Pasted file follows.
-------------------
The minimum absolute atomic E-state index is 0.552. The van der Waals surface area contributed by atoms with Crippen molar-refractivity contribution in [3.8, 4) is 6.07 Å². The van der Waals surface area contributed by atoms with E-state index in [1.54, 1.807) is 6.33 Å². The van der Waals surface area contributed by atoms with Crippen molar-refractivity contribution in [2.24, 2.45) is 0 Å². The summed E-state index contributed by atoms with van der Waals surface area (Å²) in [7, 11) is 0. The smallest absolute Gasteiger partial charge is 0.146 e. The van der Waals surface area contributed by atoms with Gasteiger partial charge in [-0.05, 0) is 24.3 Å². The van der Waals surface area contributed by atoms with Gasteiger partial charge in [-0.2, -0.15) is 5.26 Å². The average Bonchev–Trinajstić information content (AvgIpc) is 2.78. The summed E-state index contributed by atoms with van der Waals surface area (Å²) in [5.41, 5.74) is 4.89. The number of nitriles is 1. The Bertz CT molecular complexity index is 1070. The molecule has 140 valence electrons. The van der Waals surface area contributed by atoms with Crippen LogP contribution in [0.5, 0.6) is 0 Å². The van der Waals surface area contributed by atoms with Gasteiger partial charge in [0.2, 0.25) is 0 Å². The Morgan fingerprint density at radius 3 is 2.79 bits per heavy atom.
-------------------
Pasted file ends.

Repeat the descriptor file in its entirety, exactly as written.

The minimum absolute atomic E-state index is 0.552. The van der Waals surface area contributed by atoms with Crippen molar-refractivity contribution in [3.8, 4) is 6.07 Å². The van der Waals surface area contributed by atoms with E-state index in [1.54, 1.807) is 6.33 Å². The van der Waals surface area contributed by atoms with Crippen molar-refractivity contribution in [2.24, 2.45) is 0 Å². The summed E-state index contributed by atoms with van der Waals surface area (Å²) in [7, 11) is 0. The smallest absolute Gasteiger partial charge is 0.146 e. The van der Waals surface area contributed by atoms with Gasteiger partial charge in [-0.05, 0) is 24.3 Å². The van der Waals surface area contributed by atoms with Gasteiger partial charge in [-0.2, -0.15) is 5.26 Å². The average Bonchev–Trinajstić information content (AvgIpc) is 2.78. The summed E-state index contributed by atoms with van der Waals surface area (Å²) in [5.41, 5.74) is 4.89. The number of nitriles is 1. The Bertz CT molecular complexity index is 1070. The molecule has 140 valence electrons. The van der Waals surface area contributed by atoms with Crippen LogP contribution in [0.5, 0.6) is 0 Å². The van der Waals surface area contributed by atoms with Gasteiger partial charge in [0.2, 0.25) is 0 Å². The Morgan fingerprint density at radius 3 is 2.79 bits per heavy atom.